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Praying Through the Pain

A timely book for separated and divorced Catholics

With the recent documents promulgated by Pope Francis to streamline the annulment process, a book published last November has moved into the spotlight. Catholic Prayer Book for the Separated and Divorced (Our Sunday Visitor) offers facts, insights and personal witness based on the experience of the authors, Woodeene Koenig-Bricker and David Dziena. Both divorced (though not from each other), they walk the reader through the pain and lead the way to recovery and reconciliation.

Koenig-Bricker is the founding editor of Catholic Parent magazine, as well as author of numerous books on saints and spirituality. An experienced Catholic editor, Dziena most recently worked for Our Sunday Visitor.

Both authors spoke with FFG associate editor Jason Godin about their book.

Fathers for Good: What have you found to be the biggest misconception about the Church when it comes to separation and divorce?

Woodeene Koenig-Bricker and David Dziena: That the act of divorce by and of itself causes excommunication. A person who is divorced but not remarried remains a member of the Church in good standing and is permitted to receive all the sacraments, including the Eucharist. Divorce alone does not result in excommunication.

A companion misconception is that a person who is divorced and remarried without an annulment of the first marriage is excommunicated. Again, that is a grave misconception. The person may not receive the Eucharist, but is, in fact, encouraged to continue to attend Mass and raise children according to the faith. A person in this situation may receive the sacrament of the Anointing of the Sick at the time of death and, if willing to live in a non-sexual union (with the civil-law spouse), can receive the Sacrament of Reconciliation and be readmitted to the Eucharist.

FFG: Explain the chronology of and theme for each of the book’s five rosary reflections and intentions.

Dziena: The thematic chronology and intentions are based on my experience of the best way to place the needs and intentions of others ahead of my own in prayer. The trauma and pain that comes with divorce can be overcome through the powerful prayer of the rosary. It also serves as a form of humility by placing my personal intentions last.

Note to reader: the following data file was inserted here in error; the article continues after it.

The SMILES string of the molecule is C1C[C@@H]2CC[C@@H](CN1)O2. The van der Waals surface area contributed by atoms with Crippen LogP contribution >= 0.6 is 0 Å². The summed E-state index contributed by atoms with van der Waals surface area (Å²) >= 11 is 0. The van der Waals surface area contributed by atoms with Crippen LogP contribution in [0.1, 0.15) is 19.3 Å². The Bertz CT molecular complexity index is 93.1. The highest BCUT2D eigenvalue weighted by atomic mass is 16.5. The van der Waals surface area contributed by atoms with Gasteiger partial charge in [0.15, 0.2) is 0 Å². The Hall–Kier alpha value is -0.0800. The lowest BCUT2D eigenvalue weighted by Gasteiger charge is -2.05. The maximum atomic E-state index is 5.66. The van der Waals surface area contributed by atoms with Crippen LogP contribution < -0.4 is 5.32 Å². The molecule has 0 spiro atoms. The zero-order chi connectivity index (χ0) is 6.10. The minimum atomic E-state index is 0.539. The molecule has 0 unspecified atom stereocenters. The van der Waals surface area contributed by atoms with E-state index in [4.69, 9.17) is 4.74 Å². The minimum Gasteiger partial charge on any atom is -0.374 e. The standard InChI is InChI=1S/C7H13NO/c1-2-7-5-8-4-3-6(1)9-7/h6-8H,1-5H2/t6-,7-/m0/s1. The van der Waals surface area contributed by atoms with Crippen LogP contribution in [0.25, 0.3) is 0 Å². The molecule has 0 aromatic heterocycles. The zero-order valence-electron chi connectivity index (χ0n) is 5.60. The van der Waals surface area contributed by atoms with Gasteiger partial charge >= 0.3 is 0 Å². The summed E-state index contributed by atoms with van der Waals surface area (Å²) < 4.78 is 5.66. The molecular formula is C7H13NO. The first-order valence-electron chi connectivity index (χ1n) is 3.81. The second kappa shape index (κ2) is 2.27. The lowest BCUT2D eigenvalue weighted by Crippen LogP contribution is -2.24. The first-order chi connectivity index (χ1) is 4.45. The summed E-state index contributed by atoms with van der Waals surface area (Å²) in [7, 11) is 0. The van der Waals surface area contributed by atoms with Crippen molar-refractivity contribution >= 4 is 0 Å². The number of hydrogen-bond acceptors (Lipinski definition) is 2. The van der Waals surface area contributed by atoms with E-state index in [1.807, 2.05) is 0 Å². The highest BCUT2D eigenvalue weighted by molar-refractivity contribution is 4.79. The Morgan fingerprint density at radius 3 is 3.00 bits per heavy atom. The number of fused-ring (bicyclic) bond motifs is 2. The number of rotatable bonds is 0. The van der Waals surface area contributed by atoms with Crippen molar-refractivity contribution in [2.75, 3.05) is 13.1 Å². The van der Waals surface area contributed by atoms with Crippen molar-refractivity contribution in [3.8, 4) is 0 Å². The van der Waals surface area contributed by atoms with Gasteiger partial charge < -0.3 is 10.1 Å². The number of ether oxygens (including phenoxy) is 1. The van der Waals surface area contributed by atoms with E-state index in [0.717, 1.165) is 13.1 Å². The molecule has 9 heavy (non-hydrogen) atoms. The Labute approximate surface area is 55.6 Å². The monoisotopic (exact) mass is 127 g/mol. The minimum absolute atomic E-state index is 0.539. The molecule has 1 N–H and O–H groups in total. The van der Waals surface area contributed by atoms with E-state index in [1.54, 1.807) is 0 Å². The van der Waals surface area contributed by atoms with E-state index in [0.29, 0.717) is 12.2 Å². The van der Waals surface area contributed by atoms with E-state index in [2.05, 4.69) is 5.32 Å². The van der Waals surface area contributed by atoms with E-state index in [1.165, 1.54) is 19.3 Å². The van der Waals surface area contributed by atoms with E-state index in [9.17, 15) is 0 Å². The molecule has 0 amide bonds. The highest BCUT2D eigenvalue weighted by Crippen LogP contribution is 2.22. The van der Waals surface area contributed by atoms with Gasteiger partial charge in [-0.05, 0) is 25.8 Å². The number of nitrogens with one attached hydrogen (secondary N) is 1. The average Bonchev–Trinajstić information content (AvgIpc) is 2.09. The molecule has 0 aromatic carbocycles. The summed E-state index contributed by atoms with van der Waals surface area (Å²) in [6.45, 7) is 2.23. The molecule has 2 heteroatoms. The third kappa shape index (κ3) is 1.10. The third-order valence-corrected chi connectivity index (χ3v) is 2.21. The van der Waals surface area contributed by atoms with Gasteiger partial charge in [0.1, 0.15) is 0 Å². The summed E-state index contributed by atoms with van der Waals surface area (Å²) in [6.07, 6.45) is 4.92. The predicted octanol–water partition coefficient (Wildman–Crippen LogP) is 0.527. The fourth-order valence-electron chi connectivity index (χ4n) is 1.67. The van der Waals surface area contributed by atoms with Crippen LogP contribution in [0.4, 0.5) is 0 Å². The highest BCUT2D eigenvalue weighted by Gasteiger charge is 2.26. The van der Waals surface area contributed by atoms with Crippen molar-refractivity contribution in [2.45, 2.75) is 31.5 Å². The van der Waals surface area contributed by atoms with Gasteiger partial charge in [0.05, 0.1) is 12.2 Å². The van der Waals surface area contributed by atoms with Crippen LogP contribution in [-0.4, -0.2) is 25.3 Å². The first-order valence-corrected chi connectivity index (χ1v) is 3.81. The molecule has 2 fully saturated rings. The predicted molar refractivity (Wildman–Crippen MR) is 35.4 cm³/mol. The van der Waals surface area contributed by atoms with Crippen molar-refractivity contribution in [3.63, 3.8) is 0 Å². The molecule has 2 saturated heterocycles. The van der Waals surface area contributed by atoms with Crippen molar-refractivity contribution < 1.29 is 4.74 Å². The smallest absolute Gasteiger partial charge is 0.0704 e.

For example, praying for my children first is important because, probably more than any person or group, they are the most affected by divorce.

Next, praying for your former spouse can be extremely difficult because of past and ongoing anger and hurt that exists between the two of you. In my opinion, this is the most challenging part of this rosary, but also the most important. If a person can pray for the intentions of their former spouse after a painful divorce, then that person can find the peace and healing of Christ.

The intentions of the third decade are centered around family and friends that have been “lost” due to the divorce. Similar to praying for one’s former spouse, this too can be a source of forgiveness, peace, and healing.

The fourth intention is for your friends and, if applicable, your new relationship or spouse. Giving thanks to God for those who have stood by you, and continue to do so, is important.

Finally, praying for your own intentions grounds you and helps you place your trust in God.

FFG: You end the book with prayers for the intercession of five patron saints of the separated and divorced. Which one of these saints do you think has the most to teach today’s men thinking about separation and divorce?

Koenig-Bricker: Saint Guntramnus can have a special relevance for today’s men simply because he is one of the few male saints we know who actually divorced his wife. Unfortunately, in the past, a man who wanted to be free from the obligations of marriage could simply announce he had a vocation and was entering a monastery without actually divorcing his wife. She was, in turn, expected to enter a convent. Saint Guntramnus did divorce his wife and he did repent of his decision. He gives men (and women) a role model for the importance of considering the implications of your decision to end a marriage as well as an example of what to do if later you have discovered you regret your action.

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